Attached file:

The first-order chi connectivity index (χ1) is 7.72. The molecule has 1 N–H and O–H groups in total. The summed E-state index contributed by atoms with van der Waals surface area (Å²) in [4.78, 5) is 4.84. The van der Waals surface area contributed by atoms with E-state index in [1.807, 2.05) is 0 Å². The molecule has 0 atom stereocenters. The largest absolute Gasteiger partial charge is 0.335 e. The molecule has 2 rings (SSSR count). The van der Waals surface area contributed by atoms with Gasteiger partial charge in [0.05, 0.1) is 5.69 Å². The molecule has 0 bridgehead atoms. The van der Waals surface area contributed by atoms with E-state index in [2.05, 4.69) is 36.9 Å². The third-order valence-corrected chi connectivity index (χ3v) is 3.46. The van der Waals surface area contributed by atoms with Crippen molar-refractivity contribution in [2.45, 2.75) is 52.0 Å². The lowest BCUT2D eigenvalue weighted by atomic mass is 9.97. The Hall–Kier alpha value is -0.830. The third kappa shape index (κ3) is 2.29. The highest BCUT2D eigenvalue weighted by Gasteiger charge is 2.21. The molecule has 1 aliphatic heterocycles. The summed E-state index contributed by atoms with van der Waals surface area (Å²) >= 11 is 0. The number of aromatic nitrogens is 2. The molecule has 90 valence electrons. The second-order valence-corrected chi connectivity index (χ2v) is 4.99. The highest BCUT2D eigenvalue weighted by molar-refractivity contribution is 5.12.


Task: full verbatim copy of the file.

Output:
The first-order chi connectivity index (χ1) is 7.72. The molecule has 1 N–H and O–H groups in total. The summed E-state index contributed by atoms with van der Waals surface area (Å²) in [4.78, 5) is 4.84. The van der Waals surface area contributed by atoms with E-state index in [1.807, 2.05) is 0 Å². The molecule has 0 atom stereocenters. The largest absolute Gasteiger partial charge is 0.335 e. The molecule has 2 rings (SSSR count). The van der Waals surface area contributed by atoms with Gasteiger partial charge in [0.05, 0.1) is 5.69 Å². The molecule has 0 bridgehead atoms. The van der Waals surface area contributed by atoms with E-state index in [2.05, 4.69) is 36.9 Å². The third-order valence-corrected chi connectivity index (χ3v) is 3.46. The van der Waals surface area contributed by atoms with Crippen molar-refractivity contribution in [2.45, 2.75) is 52.0 Å². The lowest BCUT2D eigenvalue weighted by atomic mass is 9.97. The Hall–Kier alpha value is -0.830. The third kappa shape index (κ3) is 2.29. The highest BCUT2D eigenvalue weighted by Gasteiger charge is 2.21. The molecule has 1 aliphatic heterocycles. The summed E-state index contributed by atoms with van der Waals surface area (Å²) >= 11 is 0. The number of aromatic nitrogens is 2. The molecule has 90 valence electrons. The second-order valence-corrected chi connectivity index (χ2v) is 4.99. The highest BCUT2D eigenvalue weighted by molar-refractivity contribution is 5.12.